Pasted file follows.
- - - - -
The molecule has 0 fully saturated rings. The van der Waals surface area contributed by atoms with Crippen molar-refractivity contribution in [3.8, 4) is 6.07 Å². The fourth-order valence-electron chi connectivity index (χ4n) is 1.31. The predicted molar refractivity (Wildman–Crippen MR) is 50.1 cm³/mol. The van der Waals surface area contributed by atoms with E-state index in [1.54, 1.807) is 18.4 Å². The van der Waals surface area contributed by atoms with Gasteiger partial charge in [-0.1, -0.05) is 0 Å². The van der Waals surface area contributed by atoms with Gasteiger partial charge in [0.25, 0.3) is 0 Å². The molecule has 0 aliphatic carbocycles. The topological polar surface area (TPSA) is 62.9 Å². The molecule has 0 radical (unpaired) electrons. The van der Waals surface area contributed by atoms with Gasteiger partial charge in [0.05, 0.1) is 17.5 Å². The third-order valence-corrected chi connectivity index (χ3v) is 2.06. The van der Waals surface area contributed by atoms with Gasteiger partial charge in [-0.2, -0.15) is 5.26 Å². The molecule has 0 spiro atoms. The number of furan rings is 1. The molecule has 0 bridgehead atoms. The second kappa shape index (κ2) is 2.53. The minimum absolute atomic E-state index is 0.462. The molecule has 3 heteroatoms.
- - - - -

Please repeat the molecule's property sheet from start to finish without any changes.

The molecule has 0 fully saturated rings. The van der Waals surface area contributed by atoms with Crippen molar-refractivity contribution in [3.8, 4) is 6.07 Å². The fourth-order valence-electron chi connectivity index (χ4n) is 1.31. The predicted molar refractivity (Wildman–Crippen MR) is 50.1 cm³/mol. The van der Waals surface area contributed by atoms with E-state index in [1.54, 1.807) is 18.4 Å². The van der Waals surface area contributed by atoms with Gasteiger partial charge in [-0.1, -0.05) is 0 Å². The van der Waals surface area contributed by atoms with Gasteiger partial charge in [0.25, 0.3) is 0 Å². The molecule has 0 aliphatic carbocycles. The topological polar surface area (TPSA) is 62.9 Å². The molecule has 0 radical (unpaired) electrons. The van der Waals surface area contributed by atoms with Gasteiger partial charge in [0.05, 0.1) is 17.5 Å². The third-order valence-corrected chi connectivity index (χ3v) is 2.06. The van der Waals surface area contributed by atoms with Gasteiger partial charge in [-0.2, -0.15) is 5.26 Å². The molecule has 0 spiro atoms. The number of furan rings is 1. The molecule has 0 bridgehead atoms. The second kappa shape index (κ2) is 2.53. The minimum absolute atomic E-state index is 0.462. The molecule has 3 heteroatoms.